Column: LAUSD is making a mistake by relying too much on walk-on coaches
Here’s a statistic from the Los Angeles Unified School District that should set off alarm bells: 58% of its coaches from 83 high schools were walk-ons or noncertificated employees during the 2013-14 school year. Only 42% were teachers, according to Trenton Cornelius, the district’s coordinator of athletics.
Even more troubling, 50% of the schools no longer have an instructional period for their teams. That means the students are forced to practice only after school, get no class credit and coaches receive no compensation other than their paltry stipend that ranges from $2,811 for football head coach to $2,512 for basketball, baseball, soccer and track.
The consequences are clear. Walk-ons don’t have the same access to students during the school day as teachers. They can’t monitor academics or discipline issues as closely as teachers. If someone wants to make additional money while teaching, anything but coaching is more lucrative, from tutoring to coaching travel teams.
The trend toward relying on a walk-ons is only going to get stronger.
One of the big hurdles is that hiring a new physical education teacher-coach is very difficult because jobs are scarce and there’s a long waiting list of displaced P.E. teachers in the district that have priority over any new hires. Promising young coaches have to wait at the back of the line.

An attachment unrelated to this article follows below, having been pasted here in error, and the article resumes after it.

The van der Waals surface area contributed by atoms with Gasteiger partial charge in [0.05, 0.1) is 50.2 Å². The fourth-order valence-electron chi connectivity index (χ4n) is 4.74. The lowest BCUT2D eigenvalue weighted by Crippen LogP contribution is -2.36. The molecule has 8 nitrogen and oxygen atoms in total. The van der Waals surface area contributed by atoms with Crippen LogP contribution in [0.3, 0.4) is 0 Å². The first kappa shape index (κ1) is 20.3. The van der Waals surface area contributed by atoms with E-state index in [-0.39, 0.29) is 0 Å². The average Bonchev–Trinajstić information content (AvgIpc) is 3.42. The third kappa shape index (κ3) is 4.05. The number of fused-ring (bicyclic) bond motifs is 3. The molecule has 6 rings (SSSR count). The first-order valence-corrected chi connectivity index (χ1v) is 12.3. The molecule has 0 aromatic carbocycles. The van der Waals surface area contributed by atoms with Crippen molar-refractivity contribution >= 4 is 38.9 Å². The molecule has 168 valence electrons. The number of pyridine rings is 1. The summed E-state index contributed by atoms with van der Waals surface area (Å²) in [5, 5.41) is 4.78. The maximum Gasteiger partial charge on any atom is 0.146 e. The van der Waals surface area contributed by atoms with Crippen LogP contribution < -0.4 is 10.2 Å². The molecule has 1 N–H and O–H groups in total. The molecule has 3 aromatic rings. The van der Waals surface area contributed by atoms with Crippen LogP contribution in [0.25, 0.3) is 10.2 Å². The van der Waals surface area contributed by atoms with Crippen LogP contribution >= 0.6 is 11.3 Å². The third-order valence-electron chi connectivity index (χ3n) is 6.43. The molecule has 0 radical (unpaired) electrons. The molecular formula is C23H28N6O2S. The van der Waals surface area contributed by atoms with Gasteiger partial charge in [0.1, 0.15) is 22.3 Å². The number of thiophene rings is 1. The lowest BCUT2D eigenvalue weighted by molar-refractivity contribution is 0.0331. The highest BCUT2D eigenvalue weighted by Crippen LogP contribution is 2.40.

Just last month, word came out that one of Los Angeles’ best young football coaches, Masaki Matsumoto, a 32-year-old head coach and full-time special-education teacher at Hollywood Bernstein, would be leaving the district for a coaching and teaching position at Lincoln High in Tacoma, Wash. It’s likely Bernstein will have to find a walk-on to replace him.
LAUSD needs to act fast or its athletic program will be facing a growing talent drain. Charter schools, with more flexibility and more willingness to emphasize success in sports, are finding ways to hire young coaches.
Woodland Hills El Camino Real hired 25-year-old UCLA grad Jun Reichl to be a science teacher and cross-country coach. The school previously hired soccer assistant Ian Kogan and girls’ golf and soccer coach Eric Choi, both in their 20s, to full-time teaching positions. Each has already distinguished himself by helping develop successful teams and students. Principal Dave Fehte, a former college basketball coach, stresses the importance of academics and athletics.
Granada Hills, another charter school, pays some of its coaches double the stipends of LAUSD and even pays them several hundred dollars for playoff coaching.
One of the problems with LAUSD is a new group of principals and administrators who fail to recognize that success in sports can help motivate students to perform better in the classroom and act more maturely in the hallways. They need to come up with creative ways to lure quality teacher-coaches.
Programs are far more stable with teacher-coaches. In Saturday’s City Section Open Division basketball championship game, Westchester Coach Ed Azzam is in his 36th season. Fairfax Coach Harvey Kitani is in his 34th. And, in the Division II final, Grant Coach Howard Levine is in his 29th. They started in a different era, when teacher-coaches were in the majority.
One positive is that the district recently changed its rules to allow the hiring of retired teacher-coaches. At least seven have returned and more could join them.
There are certainly top walk-on coaches. Many are experts at their craft who worked at the college or club level. But teachers have to go through rigorous procedures to obtain their teaching credential. They’re held accountable and can serve as powerful mentors for their students.
As teacher-coaches disappear in LAUSD, it’s the students that will suffer.
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